where C is a constant, P is the average power, and P th is the threshold power, the order of the MPA process can be determined. The fit to the data in Fig. 5 reveals a power law dependence of N ≈ 3.1 suggesting that an effective three-photon process correctly describes the MPA process involved in the photoinduced polymerization. Thus, while it is clear that the DABSB chromophore exhibits a strong two-photon resonance at 730 nm, absorption of at least one additional photon is involved in the photoinitiation process. As such, the process can be thought of as a 2PA event followed by one-photon absorption, or a 2+1 MPA event. It should be noted that the determination of the order of this process may be affected by non-local effects such as diffusion, which have not been taken into account in this analysis. The threshold power is identified as 0.66 μW by the fitting curve in Fig. 5. The discrepancy between this value of P th and the value of 0.90 μW found in the dosimetry studies discussed above stems from the influence of the developing process. A larger threshold power ensures greater crosslinking of the polymer resulting in the requisite survival probability.
Figure 6 shows the dosimetry results for the DABP-triacrylate resin system. Once again, the trends of the line widths as a function of dwell time and the power are consistent with the results found for the DABSB-triacrylate resin system described above. Furthermore, a threshold power of 0.70 μW along with the corresponding 80 nm minimum feature size is also evident in the graph. However, a reliable study of the polymerization kinetics, similar to the one performed above for the DABSB-triacrylate resin, was not possible due to the larger errors associated with these line width measurements. This was mainly attributed to the smallness of the feature sizes and their tight grouping (the difference between the smallest and largest feature size measured was a mere 35 nm, as opposed to nearly 1000 nm for the DABSB data using 730 nm excitation). More detailed work on these polymerization kinetics studies will be conducted in the future using a more stable source of visible wavelength, high repetition rate, femtosecond pulse excitation to accurately determine the order of the MPA process involved.
3.3 PC structures and stop-band spectra
Using the DABP-triacrylate resin system, woodpile-type face-centered tetragonal PC structures were fabricated. Compared to the previous lines fabricated between supporting walls separated by 5–10 μm, these PC structures provide smaller separation between anchoring points and therefore more structural support for the lines written by MPL. Consequently, since these structures enhance the survival probability of the line features, even smaller features than the 80 nm diameter lines reported above have been achieved in these structures. Figure 7 shows two typical PC structures written at 520 nm with the DABP-triacrylate resin. In all, three sets of PCs were fabricated with powers of 0.75, 0.60 and 0.45 μW at a scan speed of 60 μm/sec with lateral spacings of either 0.50 μm or 0.85 μm. Average widths of the measured lines were 81 ± 7 nm, 75 ± 5 nm, and 63 ± 5 nm, respectively. It is immediately apparent that this more mechanically supportive structure lowers the threshold power for polymerization and thereby allows for finer resolution structures to survive.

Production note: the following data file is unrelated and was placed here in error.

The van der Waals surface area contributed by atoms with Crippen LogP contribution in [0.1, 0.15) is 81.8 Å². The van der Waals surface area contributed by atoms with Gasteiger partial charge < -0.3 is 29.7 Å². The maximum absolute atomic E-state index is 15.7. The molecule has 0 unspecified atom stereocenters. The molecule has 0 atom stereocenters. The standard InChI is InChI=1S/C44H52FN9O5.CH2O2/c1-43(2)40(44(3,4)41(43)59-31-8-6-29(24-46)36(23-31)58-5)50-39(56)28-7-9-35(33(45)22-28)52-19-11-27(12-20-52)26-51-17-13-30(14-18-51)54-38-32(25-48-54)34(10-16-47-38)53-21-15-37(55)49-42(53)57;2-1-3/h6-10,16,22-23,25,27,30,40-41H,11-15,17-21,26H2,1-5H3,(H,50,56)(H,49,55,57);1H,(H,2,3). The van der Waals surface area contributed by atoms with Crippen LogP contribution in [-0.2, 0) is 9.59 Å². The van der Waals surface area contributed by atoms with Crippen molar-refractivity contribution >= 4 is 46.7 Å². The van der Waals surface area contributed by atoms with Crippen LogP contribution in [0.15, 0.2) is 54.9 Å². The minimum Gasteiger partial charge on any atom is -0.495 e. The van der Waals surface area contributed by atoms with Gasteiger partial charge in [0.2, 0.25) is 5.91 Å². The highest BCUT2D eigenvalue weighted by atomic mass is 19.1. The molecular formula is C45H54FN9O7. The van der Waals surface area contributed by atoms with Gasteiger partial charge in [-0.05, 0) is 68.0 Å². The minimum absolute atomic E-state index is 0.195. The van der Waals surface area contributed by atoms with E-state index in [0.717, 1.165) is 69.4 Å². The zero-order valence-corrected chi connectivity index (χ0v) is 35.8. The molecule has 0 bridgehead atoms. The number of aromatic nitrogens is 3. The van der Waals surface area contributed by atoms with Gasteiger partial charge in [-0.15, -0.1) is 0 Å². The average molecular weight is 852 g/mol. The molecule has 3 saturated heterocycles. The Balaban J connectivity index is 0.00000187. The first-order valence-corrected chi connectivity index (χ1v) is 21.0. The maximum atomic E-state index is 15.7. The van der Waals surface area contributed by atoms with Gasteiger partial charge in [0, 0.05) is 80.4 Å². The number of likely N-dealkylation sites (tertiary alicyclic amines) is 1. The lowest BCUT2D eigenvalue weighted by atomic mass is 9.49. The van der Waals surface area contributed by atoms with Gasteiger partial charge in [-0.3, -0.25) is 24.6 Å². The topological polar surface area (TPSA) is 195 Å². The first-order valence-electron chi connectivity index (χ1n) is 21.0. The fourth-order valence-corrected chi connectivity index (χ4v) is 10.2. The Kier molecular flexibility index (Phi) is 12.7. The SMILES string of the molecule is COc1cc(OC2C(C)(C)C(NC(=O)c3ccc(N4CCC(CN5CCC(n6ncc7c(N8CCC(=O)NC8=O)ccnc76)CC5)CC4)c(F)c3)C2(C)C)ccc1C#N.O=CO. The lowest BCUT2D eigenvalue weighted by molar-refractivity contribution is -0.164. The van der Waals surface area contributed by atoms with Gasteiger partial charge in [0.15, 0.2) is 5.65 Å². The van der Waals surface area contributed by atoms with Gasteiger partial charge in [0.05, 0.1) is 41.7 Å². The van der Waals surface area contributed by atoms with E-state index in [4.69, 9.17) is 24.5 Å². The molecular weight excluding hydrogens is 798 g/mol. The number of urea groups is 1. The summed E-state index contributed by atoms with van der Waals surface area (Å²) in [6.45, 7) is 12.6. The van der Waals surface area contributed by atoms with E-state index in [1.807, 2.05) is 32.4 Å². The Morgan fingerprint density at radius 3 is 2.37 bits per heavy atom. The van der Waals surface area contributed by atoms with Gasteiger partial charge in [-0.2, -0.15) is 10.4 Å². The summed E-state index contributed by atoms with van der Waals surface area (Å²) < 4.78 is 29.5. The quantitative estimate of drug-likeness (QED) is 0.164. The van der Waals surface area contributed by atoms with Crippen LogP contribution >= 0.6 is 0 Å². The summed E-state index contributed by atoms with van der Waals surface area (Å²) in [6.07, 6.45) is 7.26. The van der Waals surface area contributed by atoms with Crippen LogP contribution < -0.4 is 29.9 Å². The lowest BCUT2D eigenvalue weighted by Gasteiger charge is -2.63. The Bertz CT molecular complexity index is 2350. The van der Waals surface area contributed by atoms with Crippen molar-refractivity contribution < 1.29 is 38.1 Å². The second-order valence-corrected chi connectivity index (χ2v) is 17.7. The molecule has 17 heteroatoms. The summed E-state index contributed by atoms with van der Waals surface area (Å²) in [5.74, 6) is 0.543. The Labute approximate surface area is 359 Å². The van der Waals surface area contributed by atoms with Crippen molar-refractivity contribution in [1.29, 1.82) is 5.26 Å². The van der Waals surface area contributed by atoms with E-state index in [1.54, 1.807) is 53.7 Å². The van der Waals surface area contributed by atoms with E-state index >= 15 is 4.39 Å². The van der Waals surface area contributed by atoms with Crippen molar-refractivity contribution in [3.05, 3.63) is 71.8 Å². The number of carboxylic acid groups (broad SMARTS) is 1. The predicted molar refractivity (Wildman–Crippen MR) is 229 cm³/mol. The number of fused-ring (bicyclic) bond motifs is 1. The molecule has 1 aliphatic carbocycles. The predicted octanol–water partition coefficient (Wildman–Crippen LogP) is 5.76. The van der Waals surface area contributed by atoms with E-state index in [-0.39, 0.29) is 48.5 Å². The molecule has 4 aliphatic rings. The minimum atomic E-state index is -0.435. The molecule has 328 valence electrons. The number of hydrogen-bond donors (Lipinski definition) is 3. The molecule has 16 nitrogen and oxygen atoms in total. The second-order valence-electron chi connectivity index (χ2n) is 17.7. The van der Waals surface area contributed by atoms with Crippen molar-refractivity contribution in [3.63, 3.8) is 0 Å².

Transmission spectra for several of the PC structures described above were collected according to the procedures detailed in Section 2.3. The spectra for different angles of incidence for one of these structures are shown in Fig. 8. Fringes are observed at longer wavelengths (≥ 900 nm) and the period corresponds to a film thickness of ~14 μm consistent with the height of the PC structure. Stop bands have been observed and are indicated by arrows and appear at 717 nm, 810 nm, 890 nm, and 986 nm for incident angles of 0, 10, 20, and 30 degrees, respectively. This trend of the red-shifting of PBG stop bands with increasing angle of incidence has been observed previously . It is apparent that the ability to fabricate PBGs with high-resolution mechanically stable lines permits the design of structures possessing fundamental stop bands in the short-wavelength portion of the near-infrared spectral region. In fact, the spectral position of the stop band is primarily dictated by the axial layer-to-layer spacing of the PBG. The large aspect ratio of the lines written at 520 nm using the DABP-triacrylate resin gave rise to large line heights (~0.34 μm) and therefore placed a lower limit on the axial spacing that could be achieved with these PBGs. Stop bands in the visible portion of the spectrum could, therefore, be achieved by reducing this line height resulting in smaller axial layer-to-layer spacings. The contrast in the observed stop bands can be enhanced by improving the fidelity of the fabricated PBG structures and by utilizing higher index materials.
The use of laser-induced polymerization using a photoinitiator with a sizable two-photon absorption cross-section in the visible wavelength region (520 nm) has allowed for multiphoton 3D lithography with nanoscale lateral feature resolution: line widths of 80 nm for long, free-spanning lines and 65 nm line widths in woodpile photonic crystal structures. Comparative studies with two-photon absorbing initiators at 730 and 520 nm show that the minimum lateral feature sizes are below the diffraction limit for the resin systems examined at both excitation wavelengths, while the height to width aspect ratio for the features written with high intensity pulses at a 1kHz repetition rate is two to three times greater than typically observed for writing with high repetition rate sources. The fabrication of nanoscale lines via visible wavelength MPL has been utilized to fabricate initial polymeric photonic crystal structures with lateral periods of 500 nm, which gave stop bands in the near infrared spectral region. The capability for reliable formation of nanoscale features using MPL should have a substantial impact on the fabrication of photonic, electronic and MEMS devices, among others.
Support of this work by the Office of Naval Research APEX Consortium (N00014-05-0303) and the National Science Foundation, through the Science and Technology Center for Materials and Devices for Information Technology Research (DMR-0120967), is gratefully acknowledged. We wish to thank Dr. Mariacristina Rumi for providing preliminary two-photon absorption data on the DABP photoinitiator compound. We also thank Greg Walker for a sample of the DABSB compound.